Yet more exciting news to round off a magnificent couple of weeks - the purple heron chicks were seen on the nest for the first time over the weekend by some of our extremely dedicated volunteers. Whilst it was not possible to ascertain the exact number of chicks as they are heavily obscured by reeds still, it appeared to be at least two! Based on our assumptions of laying and hatching dates, we expect the oldest of the chicks to be ready for fledging imminently. Keeping the white-tailed plover company (now resident on site for well over a week) on the ARC pits are two wood sandpipers. The great white egret remains on the Denge Marsh near to the purple heron nest and finally, a black-tailed godwit was seen yesterday. On the amphibian front, a single toadlet made the most of a heavy rain shower to cross the path near the Denge Marsh hide. Toads are not hugely common on site so it is great to see that they are breeding successfully.
We have some extremely exciting news to report today of a white-tailed plover (lapwing) having been seen around the ARC pits both today and yesterday. This bird is a resident of the middle-east, particularly Iran and Iraq, and is exceptionally rare not just here but in continental Europe as a whole. Only a handful of records exist from Britain making this a very special addition to an already fantastic year for rarities at Dungeness. The great white egret can also still be seen feeding around the Denge Marsh area.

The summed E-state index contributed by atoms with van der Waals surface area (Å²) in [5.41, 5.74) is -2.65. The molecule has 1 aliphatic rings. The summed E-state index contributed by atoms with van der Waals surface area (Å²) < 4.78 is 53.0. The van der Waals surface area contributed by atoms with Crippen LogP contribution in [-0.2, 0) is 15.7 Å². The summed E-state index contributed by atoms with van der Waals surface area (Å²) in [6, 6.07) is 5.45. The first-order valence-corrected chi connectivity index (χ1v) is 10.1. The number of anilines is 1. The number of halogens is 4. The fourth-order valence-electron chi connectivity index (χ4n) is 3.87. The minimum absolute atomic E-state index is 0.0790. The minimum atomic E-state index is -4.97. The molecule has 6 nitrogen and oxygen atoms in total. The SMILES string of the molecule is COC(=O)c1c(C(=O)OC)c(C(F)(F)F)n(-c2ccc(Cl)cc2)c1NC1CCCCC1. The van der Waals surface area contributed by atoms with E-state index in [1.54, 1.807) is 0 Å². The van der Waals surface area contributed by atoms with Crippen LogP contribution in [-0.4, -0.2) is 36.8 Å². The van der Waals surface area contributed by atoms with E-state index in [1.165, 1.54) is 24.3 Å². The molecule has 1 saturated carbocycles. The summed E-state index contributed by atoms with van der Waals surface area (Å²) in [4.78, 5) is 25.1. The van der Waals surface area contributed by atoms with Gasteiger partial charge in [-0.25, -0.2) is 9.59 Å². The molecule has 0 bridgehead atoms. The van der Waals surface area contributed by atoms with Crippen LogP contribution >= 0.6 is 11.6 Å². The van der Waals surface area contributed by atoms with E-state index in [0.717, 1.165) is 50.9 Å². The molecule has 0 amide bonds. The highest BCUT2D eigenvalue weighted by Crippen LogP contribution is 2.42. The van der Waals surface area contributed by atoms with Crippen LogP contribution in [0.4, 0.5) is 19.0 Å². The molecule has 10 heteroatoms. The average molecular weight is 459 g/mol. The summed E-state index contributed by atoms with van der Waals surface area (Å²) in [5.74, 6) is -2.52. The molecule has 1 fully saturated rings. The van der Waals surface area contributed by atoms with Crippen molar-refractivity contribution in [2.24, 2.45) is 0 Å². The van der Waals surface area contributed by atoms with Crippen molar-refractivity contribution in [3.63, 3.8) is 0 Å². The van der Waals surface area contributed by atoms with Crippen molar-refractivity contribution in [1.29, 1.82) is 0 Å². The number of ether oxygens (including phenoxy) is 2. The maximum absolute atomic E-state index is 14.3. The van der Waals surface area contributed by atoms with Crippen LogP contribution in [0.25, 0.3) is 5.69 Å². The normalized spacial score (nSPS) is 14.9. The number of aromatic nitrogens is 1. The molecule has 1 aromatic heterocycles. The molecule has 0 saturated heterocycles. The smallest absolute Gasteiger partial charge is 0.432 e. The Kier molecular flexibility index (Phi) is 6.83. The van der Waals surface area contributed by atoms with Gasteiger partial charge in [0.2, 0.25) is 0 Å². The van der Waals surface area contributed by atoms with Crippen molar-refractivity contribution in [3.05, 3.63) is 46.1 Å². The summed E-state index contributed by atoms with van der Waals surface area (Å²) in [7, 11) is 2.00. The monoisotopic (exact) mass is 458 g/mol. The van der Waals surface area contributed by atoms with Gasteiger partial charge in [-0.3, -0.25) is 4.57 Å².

The birding highlight for this week has been a single great white egret seen feeding on Denge Marsh from 7th July to 9th. A green sandpiper has been seen again on the 9th July and a snipe on the 7th. The purple herons remain highly visible and engaged in nesting and feeding behaviour. On the insect side of the news, a lesser emperor dragonfly was seen near the Denge Marsh hide on 9th July. Hobbies are still a regular sight and they can be seen catching insects in flight. Cuckoo activity near the purple heron watch point has also been exceptional of late with clear views of the birds both in flight and both males and females calling from the willow bushes, accompanied by the loud calling of Ceti's warblers from the same location. The male bittern has quietened lately but fairly frequent sightings of up to three individual birds in flight are still reported on a daily basis.